[Journalist John Waters shared the panel with Magdi Allam at the meeting to offer his contribution to the theme: "Protagonists or Nobodies?" As with Allam, coming to the Meeting was decisive in changing his way of looking at the world and of relating to it, as he showed in a story about his daughter. The following are my notes from his talk.]
He said sometimes he imagines a new phenomenon of meeting Jesus, as Andrew and John did, and how it might happen to him. If he were having coffee with a friend, and there was a spare chair, and what if someone sat down there. What exceptionality would it take for him to understand that this is Christ. He wonders how Christ would surprise him and what he would look like. He said it could happen, he doesn't rule it out. But for him the necessity is for an encounter in a cultural moment which is difficulty for all of us.
Our culture has effects on us which are not obvious. We look at reality and think we understand it and how it affects us. But this is not true. The culture is like a jungle that we encounter in the dark. We touch something, and we're not sure if it's a snake or a creeper, whether it's harmless or dangerous. We crawl about looking for signs.
We use the word "secular" to describe society. The word "secular" is an example of the problem. We think we understand it, but it may have no meaning or may be vague. It doesn't express the reality of the phenomenon. We need new words. Waters offered a word: "de-absolutization". The problem is not the decline of the power of churches or of religiosity, but what happens to me. The nutrients I need to survive are removed from the culture.
The question of the Gospel last Sunday from Jesus was who do you say that I am? Before this question, another question has to precede it [for each of us]: Who do I say that I am? How can I describe myself in society? How do I express the yearnings of my heart in a culture that is hostile in ways I don't understand?
On his journey, he was raised as an intense Catholic. But at age 20 he turned his back. Two years ago, he called himself a refugee from a misconception of freedom. He now calls himself a lapsed agnostic. For 20 years he pursued desires in resisting the society he grew up in. The phenomenon of alcoholism for him was a metaphor of society's pursuit of desire, of finding the limits of desire. It was not just a metaphor; he was actually drunk. It was an experience he could describe not as an excess of enjoyment but of his spirit seeking to escape his body and reaching out to a substance and imagining it had the answer. He described it as his soul emerging from his head. [Waters has a dry wit, but self-deprecating jokes don't transcribe well. Come next year to hear him!]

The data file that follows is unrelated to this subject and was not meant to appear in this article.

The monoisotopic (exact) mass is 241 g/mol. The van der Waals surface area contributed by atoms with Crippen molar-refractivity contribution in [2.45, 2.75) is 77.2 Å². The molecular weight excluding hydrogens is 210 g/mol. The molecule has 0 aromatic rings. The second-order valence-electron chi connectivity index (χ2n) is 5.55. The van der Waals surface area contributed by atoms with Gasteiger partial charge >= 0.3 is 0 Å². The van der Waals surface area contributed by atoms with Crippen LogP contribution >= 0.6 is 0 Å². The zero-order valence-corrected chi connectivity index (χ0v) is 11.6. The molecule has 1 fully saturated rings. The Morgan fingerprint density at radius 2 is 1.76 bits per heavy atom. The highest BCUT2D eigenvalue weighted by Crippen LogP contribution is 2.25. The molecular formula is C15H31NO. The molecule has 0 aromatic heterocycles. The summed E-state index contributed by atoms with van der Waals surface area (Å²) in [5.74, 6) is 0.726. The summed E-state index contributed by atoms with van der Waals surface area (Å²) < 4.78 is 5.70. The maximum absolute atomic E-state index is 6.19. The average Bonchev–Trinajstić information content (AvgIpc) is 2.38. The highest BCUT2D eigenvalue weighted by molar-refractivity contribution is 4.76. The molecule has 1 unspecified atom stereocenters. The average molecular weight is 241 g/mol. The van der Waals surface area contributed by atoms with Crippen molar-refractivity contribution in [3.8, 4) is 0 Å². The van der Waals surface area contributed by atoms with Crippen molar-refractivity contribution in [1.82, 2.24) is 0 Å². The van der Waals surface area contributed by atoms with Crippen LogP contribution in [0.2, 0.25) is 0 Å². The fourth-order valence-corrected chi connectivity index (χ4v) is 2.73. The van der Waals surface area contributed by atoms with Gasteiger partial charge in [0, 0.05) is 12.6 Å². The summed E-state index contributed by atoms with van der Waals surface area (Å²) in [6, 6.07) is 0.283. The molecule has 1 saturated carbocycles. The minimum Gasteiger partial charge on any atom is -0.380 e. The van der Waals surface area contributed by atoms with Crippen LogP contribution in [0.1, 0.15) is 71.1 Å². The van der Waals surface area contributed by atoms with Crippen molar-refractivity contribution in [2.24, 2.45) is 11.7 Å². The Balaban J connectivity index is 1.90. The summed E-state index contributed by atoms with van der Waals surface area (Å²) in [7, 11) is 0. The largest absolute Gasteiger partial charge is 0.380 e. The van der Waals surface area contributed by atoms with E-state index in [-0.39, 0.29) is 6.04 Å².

It's important to name the reality of what happens. The culture can give different explanations that appear plausible, which we take for granted. For example, we'll say the problem is psychiatric or a matter of the wrong desires. Another question is that conception of society of man as a machine. It is vital to understand the anatomy of the process of observing how I take for granted things in society as uncontroversial, and how these conceptions are actually inside me too.
In the myth of Narcissus man sees a reflection of himself and is changed. He sees himself as an object outside himself. This mirror is technology. Man creates technology, and it steals his humanity, there is a constant necessity to create new forms of technology. We have gone from the shovel and spade to the plow, tractor, to sitting in a combine harvester and listening to the radio. We can sit and watch the machines we created to do our work for us. It's a strange paradox. His uncles were strong men who worked with their hands. Waters himself writes on a machine and grows weak. So we have to invent a new machine to get strong again. We think this way, so we wake up and instead of having wonder at our own hands, we think: I must get coffee in this machine.
There are many example of things we take for granted, in addition to techology and machines. For example, we take opinion polls. We imagine that if we get the opinions of 50 people we know what everybody in this room is thinking. Why? In the 1930s Gallup discovered something that was true, how we are already fashioned by the ideology of society. It would be more natural to have a million different opinions and to find out what you think: shouldn't we ask you?
The language we use is constructed in such a way that permits me to speak the things that are permitted. It carries a logic that is destroying me. A new phrase we use to abolish the future is "going forward". Not, "I hope things get better" but "going forward" which implies I make the future from my dominion of reality. So the unpredictability of reality is destroyed in language. There are many examples of this.